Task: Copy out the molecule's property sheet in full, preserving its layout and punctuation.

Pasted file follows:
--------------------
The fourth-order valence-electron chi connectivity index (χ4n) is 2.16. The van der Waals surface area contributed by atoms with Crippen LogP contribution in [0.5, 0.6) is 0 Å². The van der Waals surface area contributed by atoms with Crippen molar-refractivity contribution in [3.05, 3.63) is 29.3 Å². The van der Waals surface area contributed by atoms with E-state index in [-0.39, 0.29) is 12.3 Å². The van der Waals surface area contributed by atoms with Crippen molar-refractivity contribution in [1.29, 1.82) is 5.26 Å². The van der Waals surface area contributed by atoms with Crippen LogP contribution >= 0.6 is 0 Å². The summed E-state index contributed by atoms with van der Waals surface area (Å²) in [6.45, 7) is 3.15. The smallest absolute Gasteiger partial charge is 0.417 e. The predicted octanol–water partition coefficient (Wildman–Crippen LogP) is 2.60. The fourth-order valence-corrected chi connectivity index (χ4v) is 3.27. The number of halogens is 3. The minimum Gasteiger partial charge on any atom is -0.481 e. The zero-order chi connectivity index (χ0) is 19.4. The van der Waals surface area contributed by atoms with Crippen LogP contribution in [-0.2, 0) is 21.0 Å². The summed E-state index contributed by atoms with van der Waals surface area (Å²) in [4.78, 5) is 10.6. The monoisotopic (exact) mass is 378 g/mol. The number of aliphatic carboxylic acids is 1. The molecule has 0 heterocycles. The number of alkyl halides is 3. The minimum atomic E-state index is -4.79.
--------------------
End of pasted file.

The fourth-order valence-electron chi connectivity index (χ4n) is 2.16. The van der Waals surface area contributed by atoms with Crippen LogP contribution in [0.5, 0.6) is 0 Å². The van der Waals surface area contributed by atoms with Crippen molar-refractivity contribution in [3.05, 3.63) is 29.3 Å². The van der Waals surface area contributed by atoms with E-state index in [-0.39, 0.29) is 12.3 Å². The van der Waals surface area contributed by atoms with Crippen molar-refractivity contribution in [1.29, 1.82) is 5.26 Å². The van der Waals surface area contributed by atoms with Crippen LogP contribution >= 0.6 is 0 Å². The summed E-state index contributed by atoms with van der Waals surface area (Å²) in [6.45, 7) is 3.15. The smallest absolute Gasteiger partial charge is 0.417 e. The predicted octanol–water partition coefficient (Wildman–Crippen LogP) is 2.60. The fourth-order valence-corrected chi connectivity index (χ4v) is 3.27. The number of halogens is 3. The minimum Gasteiger partial charge on any atom is -0.481 e. The zero-order chi connectivity index (χ0) is 19.4. The van der Waals surface area contributed by atoms with Crippen LogP contribution in [-0.2, 0) is 21.0 Å². The summed E-state index contributed by atoms with van der Waals surface area (Å²) in [4.78, 5) is 10.6. The monoisotopic (exact) mass is 378 g/mol. The number of aliphatic carboxylic acids is 1. The molecule has 0 heterocycles. The number of alkyl halides is 3. The minimum atomic E-state index is -4.79.